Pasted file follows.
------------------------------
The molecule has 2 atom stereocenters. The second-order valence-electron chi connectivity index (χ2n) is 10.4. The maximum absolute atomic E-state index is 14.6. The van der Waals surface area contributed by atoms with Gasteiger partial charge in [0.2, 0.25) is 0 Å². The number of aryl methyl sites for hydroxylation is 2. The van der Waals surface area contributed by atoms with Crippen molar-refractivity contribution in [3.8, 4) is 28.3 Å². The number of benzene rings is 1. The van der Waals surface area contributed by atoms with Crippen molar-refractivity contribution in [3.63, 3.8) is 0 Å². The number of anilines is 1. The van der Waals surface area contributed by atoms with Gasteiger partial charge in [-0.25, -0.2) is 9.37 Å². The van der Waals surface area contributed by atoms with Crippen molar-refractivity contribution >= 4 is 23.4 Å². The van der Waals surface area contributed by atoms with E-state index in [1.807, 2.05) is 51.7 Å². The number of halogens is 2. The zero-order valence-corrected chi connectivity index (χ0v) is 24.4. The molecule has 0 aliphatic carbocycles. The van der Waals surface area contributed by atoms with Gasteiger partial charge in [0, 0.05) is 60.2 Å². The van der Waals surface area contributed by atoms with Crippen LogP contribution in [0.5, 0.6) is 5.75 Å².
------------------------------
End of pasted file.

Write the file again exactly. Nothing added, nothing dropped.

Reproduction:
The molecule has 2 atom stereocenters. The second-order valence-electron chi connectivity index (χ2n) is 10.4. The maximum absolute atomic E-state index is 14.6. The van der Waals surface area contributed by atoms with Gasteiger partial charge in [0.2, 0.25) is 0 Å². The number of aryl methyl sites for hydroxylation is 2. The van der Waals surface area contributed by atoms with Crippen molar-refractivity contribution in [3.8, 4) is 28.3 Å². The number of benzene rings is 1. The van der Waals surface area contributed by atoms with Crippen molar-refractivity contribution in [3.63, 3.8) is 0 Å². The number of anilines is 1. The van der Waals surface area contributed by atoms with Gasteiger partial charge in [-0.25, -0.2) is 9.37 Å². The van der Waals surface area contributed by atoms with Crippen molar-refractivity contribution >= 4 is 23.4 Å². The van der Waals surface area contributed by atoms with E-state index in [1.807, 2.05) is 51.7 Å². The number of halogens is 2. The zero-order valence-corrected chi connectivity index (χ0v) is 24.4. The molecule has 0 aliphatic carbocycles. The van der Waals surface area contributed by atoms with Gasteiger partial charge in [0, 0.05) is 60.2 Å². The van der Waals surface area contributed by atoms with Crippen LogP contribution in [0.5, 0.6) is 5.75 Å².